Complainant points out that the complaints allege that Respondents violated Administrative Orders, dated July 31, 1991, attached to the complaints (Reply at 2). Complainant further points out that in order to be a "public water system" as defined by the regulation (40 CFR § 141.2), a system of piped water to the public for human consumption must have at least 15 service connections or regularly serve an average of at least 25 individuals daily at least 60 days out of the year. Complainant asserts that site visits by the State of West Virginia conducted within one month of the issuance of the Administrative Orders and subsequent thereto [described above] confirm that the Respondents herein met both of the alternative jurisdictional criteria of the SDWA (Reply at 2,3). Moreover, Complainant says the Respondent's conduct, i.e., monitoring and analyses reports were submitted at least part of the time, demonstrates that the systems were "public water systems" when the violations occurred.
Complainant points to the preamble to the initial SDWA regulations, 40 Fed. Reg. 59566 (1975), as evidence that, from the inception of the regulations, EPA intended that public accommodations, serving transients and having their own water systems, be subject to the Act, if the facilities had at least 15 service connections or served a daily average of at least 25 persons (Reply at 5). Such systems specifically listed included campgrounds, trailer camps, restaurants, motels, and other facilities having the requisite number of service connections or serving the requisite number of people. Such systems were designated "non-community water systems" which were defined simply as all public water systems which were not community water systems (40 CFR § 141.2).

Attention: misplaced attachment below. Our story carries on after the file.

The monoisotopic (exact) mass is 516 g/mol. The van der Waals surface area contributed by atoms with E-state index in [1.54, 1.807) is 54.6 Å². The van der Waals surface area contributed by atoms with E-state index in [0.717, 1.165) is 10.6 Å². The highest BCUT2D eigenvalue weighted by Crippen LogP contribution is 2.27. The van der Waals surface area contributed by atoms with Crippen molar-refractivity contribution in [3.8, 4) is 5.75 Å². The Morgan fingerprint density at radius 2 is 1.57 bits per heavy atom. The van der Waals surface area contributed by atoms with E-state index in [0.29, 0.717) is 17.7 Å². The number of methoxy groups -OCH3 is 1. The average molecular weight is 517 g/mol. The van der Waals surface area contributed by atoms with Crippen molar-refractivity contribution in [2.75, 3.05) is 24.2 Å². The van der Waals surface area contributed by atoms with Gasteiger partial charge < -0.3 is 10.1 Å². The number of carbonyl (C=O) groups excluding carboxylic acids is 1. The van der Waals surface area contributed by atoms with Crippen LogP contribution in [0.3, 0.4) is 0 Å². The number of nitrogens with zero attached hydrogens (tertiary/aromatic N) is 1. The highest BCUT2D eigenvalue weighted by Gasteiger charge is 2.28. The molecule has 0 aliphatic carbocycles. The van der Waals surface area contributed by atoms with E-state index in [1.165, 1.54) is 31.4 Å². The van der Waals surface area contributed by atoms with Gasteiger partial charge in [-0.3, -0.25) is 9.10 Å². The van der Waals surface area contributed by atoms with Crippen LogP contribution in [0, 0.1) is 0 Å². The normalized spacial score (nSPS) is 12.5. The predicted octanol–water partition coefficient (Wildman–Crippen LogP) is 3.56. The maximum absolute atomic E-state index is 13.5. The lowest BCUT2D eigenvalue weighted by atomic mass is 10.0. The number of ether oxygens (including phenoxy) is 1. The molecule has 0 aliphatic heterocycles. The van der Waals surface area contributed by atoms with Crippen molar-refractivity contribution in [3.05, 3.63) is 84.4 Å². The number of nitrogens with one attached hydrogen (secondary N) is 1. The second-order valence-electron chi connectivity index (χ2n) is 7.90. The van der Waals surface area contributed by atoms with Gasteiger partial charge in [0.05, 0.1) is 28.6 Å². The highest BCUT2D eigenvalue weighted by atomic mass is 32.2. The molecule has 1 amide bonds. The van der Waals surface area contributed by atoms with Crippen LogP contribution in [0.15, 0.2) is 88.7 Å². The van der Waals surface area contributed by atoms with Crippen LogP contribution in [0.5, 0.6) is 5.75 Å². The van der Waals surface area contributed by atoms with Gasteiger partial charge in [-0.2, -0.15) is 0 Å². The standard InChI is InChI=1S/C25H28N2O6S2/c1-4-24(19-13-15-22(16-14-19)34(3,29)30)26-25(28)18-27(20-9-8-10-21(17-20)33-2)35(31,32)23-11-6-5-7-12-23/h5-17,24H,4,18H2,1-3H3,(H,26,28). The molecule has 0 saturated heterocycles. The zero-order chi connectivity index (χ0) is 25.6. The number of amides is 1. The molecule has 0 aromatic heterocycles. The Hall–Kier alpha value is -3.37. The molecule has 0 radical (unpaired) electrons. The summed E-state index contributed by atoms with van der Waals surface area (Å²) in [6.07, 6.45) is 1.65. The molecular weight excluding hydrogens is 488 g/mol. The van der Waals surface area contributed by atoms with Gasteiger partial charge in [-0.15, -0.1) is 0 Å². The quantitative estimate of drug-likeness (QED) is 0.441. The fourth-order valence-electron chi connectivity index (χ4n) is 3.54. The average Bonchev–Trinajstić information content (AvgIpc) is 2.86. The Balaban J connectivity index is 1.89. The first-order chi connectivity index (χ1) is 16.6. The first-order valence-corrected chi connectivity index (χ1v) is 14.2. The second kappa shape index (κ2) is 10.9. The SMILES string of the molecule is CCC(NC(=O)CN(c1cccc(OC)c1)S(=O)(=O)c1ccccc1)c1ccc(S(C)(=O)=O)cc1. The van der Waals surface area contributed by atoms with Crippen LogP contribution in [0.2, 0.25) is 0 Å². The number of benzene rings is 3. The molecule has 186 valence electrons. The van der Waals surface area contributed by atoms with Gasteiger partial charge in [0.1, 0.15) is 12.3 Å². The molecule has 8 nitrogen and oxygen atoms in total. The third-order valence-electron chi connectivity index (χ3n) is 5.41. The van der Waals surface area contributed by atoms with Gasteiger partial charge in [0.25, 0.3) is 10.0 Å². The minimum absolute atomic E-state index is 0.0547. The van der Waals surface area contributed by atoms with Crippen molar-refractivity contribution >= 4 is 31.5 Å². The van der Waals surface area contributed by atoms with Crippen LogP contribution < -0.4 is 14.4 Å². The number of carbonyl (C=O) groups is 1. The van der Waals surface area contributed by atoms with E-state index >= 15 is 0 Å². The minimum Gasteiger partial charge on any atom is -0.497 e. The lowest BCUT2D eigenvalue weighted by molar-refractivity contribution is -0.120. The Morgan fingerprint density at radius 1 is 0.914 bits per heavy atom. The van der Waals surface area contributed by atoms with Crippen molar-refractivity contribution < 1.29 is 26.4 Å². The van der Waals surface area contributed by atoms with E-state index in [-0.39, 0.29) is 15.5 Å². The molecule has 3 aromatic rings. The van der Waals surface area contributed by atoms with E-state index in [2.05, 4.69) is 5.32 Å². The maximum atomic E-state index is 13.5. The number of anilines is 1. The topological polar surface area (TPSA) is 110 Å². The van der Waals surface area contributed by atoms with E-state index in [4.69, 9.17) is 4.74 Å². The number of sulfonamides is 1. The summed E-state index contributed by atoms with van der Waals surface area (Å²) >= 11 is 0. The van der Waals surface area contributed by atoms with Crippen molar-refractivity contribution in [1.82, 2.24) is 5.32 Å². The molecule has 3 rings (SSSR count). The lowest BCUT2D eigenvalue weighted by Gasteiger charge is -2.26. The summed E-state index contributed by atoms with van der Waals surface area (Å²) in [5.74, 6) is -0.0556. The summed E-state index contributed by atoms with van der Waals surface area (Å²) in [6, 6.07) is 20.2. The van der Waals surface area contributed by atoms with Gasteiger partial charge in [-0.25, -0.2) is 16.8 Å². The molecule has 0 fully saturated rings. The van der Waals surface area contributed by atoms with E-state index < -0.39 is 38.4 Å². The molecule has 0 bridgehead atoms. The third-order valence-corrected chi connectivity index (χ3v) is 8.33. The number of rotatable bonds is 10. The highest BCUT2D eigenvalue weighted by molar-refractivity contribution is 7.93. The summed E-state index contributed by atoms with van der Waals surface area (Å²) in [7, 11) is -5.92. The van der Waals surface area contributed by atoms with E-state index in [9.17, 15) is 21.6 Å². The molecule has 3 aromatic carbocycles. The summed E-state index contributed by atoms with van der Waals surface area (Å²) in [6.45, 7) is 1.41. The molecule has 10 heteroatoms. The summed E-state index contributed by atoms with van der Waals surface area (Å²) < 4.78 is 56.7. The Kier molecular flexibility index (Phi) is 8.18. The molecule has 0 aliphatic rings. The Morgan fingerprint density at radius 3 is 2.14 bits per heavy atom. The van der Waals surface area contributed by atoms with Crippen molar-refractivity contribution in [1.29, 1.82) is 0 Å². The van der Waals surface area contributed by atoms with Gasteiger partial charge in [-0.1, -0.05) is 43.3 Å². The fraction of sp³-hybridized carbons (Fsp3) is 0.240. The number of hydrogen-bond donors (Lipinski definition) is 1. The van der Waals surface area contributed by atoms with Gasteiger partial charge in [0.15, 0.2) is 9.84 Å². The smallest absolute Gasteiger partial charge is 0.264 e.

Complainant emphasizes that the affidavits submitted by Respondent in support of the motion are dated some 14 months after the last violations cited in the complaints and alleges that the affidavits only address the then current status of the systems , rather than the status of the water systems at the time of the violations (Reply at 8). Moreover, Complainant contends that, even if taken at face value, the affidavits at most deprive Complainant of jurisdiction of only the Central System (Reply at 8).
According to Complainant, Respondent has acknowledged that Leisure Valley West has 35 service connections and that Leisure Valley East has 27 service connections. Complainant arrives at these figures by adding the number of connections stated in the Hott and Powers affidavits, 11 for the West System and 10 for the East System, to the number of campers appearing in Ms. Hott's affidavit, 24 and 17, respectively. Complainant argues that this addition is proper, because it establishes that the jurisdictional requirement of 15 service connections has been met even if some of the connections are inactive [for portions] of the year (Reply at 9).